Core Clock, Memory Clock confusion - advice please.

Hi All,

I've been a Toms Hardware fan for quite some years now, and this is sadly my first post.

I need some professional advice in regards to memory clocks, and core clocks. Long story short, I'm currently running a Dell 24" monitor at 1900x1200 resolution, and I'm sick and tired of struggling for frames, and not being able to pump-up the eye-candy to maximum AA/AF in games.

Now, gaming is my one passion in life, therefore it's important to me that I can get a lot of frames, and also enjoy the best graphics possible. With that said - it's time for an upgrade.

Firstly - I am looking at purchasing a GTX 280, which I believe is the best-card on the market at present?

Secondly, I'm trying to decide the flavor of card to buy (XFX, Microstar etc). I am absolutely confused over the most important measurement to look for... memory clock speed, or core clock speed? And - exactly HOW MUCH difference does an alteration in clock speeds actually matter? Does it justify the price difference.

Here's the 3 versions of the GTX 280 I am considering:
NZ$693.79 Nvidia GeForce GTX 280 1024MB DDR3
Graphics Clock 602 MHz
Processor Clock 1296 MHz
Memory Clock 1107 MHz

NZ$904.49 XFX GX-280N-ZDD9 XXX edition Geforce GTX 280 1GB GDDR3
Core Clock 670MHz shader 1458MHz
Memory Clock 2.5GHz

NZ$968.96 Microstar GF GTX 280 OverClocked 1GB DDR3 512-bit 650/2300M
This card is apparently factory over-clocked.

So firstly - why the price difference? What is the differences between these cards, and does it really make a substantial impact on performance, and therefore justify the price difference?

NOTE: I am not able to run an SLI configuration, as I only have 1x PCI-e slot, therefore this alternative is not possible.

Yours, utterly confused,

Acropoli
8 answers Last reply
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  1. If you post your full specs you will get better advice.
  2. Thanks...

    * Processor: Athlon 64 X2 5600+ (AM2) 2.8GHz, 1MB L2 Cache
    * RAM: 3GB Memory (3x1GB 667MHz)
    * HDD: 500 GB Hard Drive
    * Graphics: ATI X2400 Pro with 256MB Dedicated
    * Operating System: Windows Vista Home Premium
    * Dell 24" widescreen operating at 1900x1200
  3. Basically, as far as paying extra for the higher clocked cards, that is some what of a luck based thing.

    All the factory did was buy a zillion generic 280 cards from NVidia, like all the sellers do, and then stamp their weird logo on it, and over clock it them selves.

    If your intentions are to over clock anyways, might as well save the money and get the standard cards, and then over clock them your self, since its a 30 minute job.

    On the other hand, it appears to me from personal observation and logical deduction that the "factory" OC cards are actually picked through. IE, the Factory prolly tests an amount of the cards they buy, to make into "factory OC" versions. Once they have enough to sell, they may or may not label the un gone through cards as standard models, as they were meant to be.

    If that is the case, who knows now if you were to buy a normal one, if it has already been tested by the "factory" and proven to only over clock a smaller amount.

    BTW, Go Intel all the way, though NVidia chipset boards blow.

    And you may wanna check out the cross fire card, 4870 series. :)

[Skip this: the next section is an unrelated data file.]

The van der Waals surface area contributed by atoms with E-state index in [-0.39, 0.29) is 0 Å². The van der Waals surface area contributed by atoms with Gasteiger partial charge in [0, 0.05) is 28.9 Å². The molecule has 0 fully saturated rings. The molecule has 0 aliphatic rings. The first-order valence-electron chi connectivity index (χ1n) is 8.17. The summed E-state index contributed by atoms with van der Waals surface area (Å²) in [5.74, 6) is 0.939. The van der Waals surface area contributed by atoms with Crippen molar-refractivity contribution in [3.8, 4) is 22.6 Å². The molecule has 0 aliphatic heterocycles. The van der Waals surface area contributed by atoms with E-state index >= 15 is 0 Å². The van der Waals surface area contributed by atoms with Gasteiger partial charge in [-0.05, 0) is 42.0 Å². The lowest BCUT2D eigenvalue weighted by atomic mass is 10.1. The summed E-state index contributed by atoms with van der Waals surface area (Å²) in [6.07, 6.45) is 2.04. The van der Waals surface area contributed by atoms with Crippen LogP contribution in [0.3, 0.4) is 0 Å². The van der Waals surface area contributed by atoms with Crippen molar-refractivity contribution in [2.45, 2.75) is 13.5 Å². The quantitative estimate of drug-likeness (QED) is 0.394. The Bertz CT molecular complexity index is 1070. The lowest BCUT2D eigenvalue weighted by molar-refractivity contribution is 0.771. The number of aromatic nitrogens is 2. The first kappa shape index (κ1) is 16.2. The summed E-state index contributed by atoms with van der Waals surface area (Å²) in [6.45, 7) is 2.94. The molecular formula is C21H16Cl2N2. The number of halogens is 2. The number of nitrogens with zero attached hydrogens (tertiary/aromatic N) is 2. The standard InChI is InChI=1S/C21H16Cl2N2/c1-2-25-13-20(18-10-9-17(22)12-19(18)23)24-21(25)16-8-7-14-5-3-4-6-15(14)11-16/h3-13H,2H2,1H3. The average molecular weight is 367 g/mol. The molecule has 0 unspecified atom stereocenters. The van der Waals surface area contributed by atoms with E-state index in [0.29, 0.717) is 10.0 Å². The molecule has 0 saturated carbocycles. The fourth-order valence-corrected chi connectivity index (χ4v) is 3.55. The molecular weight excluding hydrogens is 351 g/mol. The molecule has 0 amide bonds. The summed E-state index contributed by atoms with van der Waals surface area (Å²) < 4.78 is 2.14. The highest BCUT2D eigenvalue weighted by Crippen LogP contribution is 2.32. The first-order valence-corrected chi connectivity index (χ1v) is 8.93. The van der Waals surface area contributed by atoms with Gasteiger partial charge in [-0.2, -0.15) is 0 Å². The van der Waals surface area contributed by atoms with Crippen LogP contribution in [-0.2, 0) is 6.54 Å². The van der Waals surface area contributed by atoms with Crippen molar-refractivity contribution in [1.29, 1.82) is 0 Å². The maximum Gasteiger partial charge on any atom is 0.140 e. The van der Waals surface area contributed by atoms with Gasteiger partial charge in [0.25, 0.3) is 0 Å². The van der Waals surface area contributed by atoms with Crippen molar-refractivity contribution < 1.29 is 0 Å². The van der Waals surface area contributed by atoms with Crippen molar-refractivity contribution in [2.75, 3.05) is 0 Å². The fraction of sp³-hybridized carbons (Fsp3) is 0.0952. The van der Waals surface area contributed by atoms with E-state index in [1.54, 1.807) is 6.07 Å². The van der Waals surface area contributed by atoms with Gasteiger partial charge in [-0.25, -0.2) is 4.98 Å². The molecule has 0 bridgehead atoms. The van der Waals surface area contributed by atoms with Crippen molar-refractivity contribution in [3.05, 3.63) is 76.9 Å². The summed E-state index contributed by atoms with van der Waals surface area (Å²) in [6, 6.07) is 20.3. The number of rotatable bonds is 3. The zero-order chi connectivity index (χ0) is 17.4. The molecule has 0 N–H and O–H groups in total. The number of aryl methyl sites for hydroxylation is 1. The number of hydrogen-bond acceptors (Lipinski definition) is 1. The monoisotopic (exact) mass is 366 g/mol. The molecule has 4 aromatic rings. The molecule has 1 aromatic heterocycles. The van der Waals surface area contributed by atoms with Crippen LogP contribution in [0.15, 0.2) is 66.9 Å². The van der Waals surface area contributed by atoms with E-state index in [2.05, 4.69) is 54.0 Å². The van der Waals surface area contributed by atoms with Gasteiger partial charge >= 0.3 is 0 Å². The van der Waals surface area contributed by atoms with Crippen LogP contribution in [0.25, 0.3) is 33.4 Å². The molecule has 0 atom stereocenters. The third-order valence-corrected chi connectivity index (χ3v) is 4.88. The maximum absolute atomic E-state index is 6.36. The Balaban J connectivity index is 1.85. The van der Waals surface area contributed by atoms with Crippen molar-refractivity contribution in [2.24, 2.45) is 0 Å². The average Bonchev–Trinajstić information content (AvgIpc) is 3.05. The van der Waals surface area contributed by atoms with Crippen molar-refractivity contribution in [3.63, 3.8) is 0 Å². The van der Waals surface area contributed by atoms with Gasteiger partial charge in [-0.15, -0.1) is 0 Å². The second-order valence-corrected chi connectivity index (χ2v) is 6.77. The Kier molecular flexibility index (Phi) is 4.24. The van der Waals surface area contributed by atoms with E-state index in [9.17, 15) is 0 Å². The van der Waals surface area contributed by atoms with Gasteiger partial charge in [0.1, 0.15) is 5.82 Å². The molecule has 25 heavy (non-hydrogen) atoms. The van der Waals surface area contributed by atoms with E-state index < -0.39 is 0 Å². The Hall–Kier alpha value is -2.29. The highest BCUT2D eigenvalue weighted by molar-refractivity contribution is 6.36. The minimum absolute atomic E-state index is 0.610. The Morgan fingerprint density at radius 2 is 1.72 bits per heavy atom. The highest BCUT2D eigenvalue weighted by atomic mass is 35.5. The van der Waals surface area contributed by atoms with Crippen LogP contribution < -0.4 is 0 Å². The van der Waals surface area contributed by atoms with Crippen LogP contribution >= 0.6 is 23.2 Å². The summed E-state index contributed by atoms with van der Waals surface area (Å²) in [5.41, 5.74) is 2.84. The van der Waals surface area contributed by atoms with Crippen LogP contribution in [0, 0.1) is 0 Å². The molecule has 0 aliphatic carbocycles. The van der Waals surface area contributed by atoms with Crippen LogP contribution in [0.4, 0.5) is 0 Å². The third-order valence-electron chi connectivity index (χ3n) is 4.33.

It's ripping NVidia a new one, for a lower price! And when coupled with an Intel based better end mother board, and a good intel quad, woo hoo! There are the games you want, hehehe!

    --Lupi
  4. Thanks very much for the informative reply Lupi.

    In regards to the clock information - it seems going for a generic card would be the best bet, considering the price. And at a later stage if interested, I may look at overclocking it myself.

    Unfortunately I'm not in the market to upgrade my hardware - I'm stuck with the AMD Athlon 64 X2 5600+.

    I've looked into some ATI 4870 benchmarks - but it appears the GX 280 has a slight improvement?

    So overall, based on my current hardware configuration, and running games at a 1900x1200 resolution - your recommendation for a Single card (non SLI & non cross-Fire) would be?

    Thanks again.

    Acropoli
  5. Just as a side note - I've taken more time to take a look at the review/benchmarks again, and it appears the GTX 280 performs much better than the 4870 with max AA/AF.

    Keep in mind, I'm the type of person who buys "top of the line" once every few years, so what ever decision is made, I wont be upgrading from this card for another year or two.

    I generally play a variety of games, such as World of Warcraft, Combat Arms, Unreal Tournament, C&C3, and occassionally the odd racer. So I need a good all-round card thats going to be able to handle the 1900x1200 resolution with full AF/AA.

    I hope that info helps :)
  6. Then you prolly want the NVidia card. It is the best. But definitely not when it comes to price versus performance!

    Come on, True dual core video cards!

    --Lupi
  7. Hi Acropoli
    Funny you are a Kiwi but you have a holden avatar which is an australian icon. The way its works out is that the premium you're paying for the overclock in your selected group is not worth it. You might as well do it yourself. http://www.tomshardware.com/reviews/overclock-graphics-card,1916.html .Toms own guide. Also you might consider importing a card from Aus as a GTZ 280 can be had for only AU $499.
  8. the best single card atm is the GTX280 but your current CPU will have problem keeping up with the card. so the best option is to get the HD4870.

    but to run at full resolution of your monitor you will need the GTX280 of at least 4850/4870 in CF configuration.

    then again your CPU is the biggest bottleneck in your system and so is the memory. DDR2-667 is very slow.
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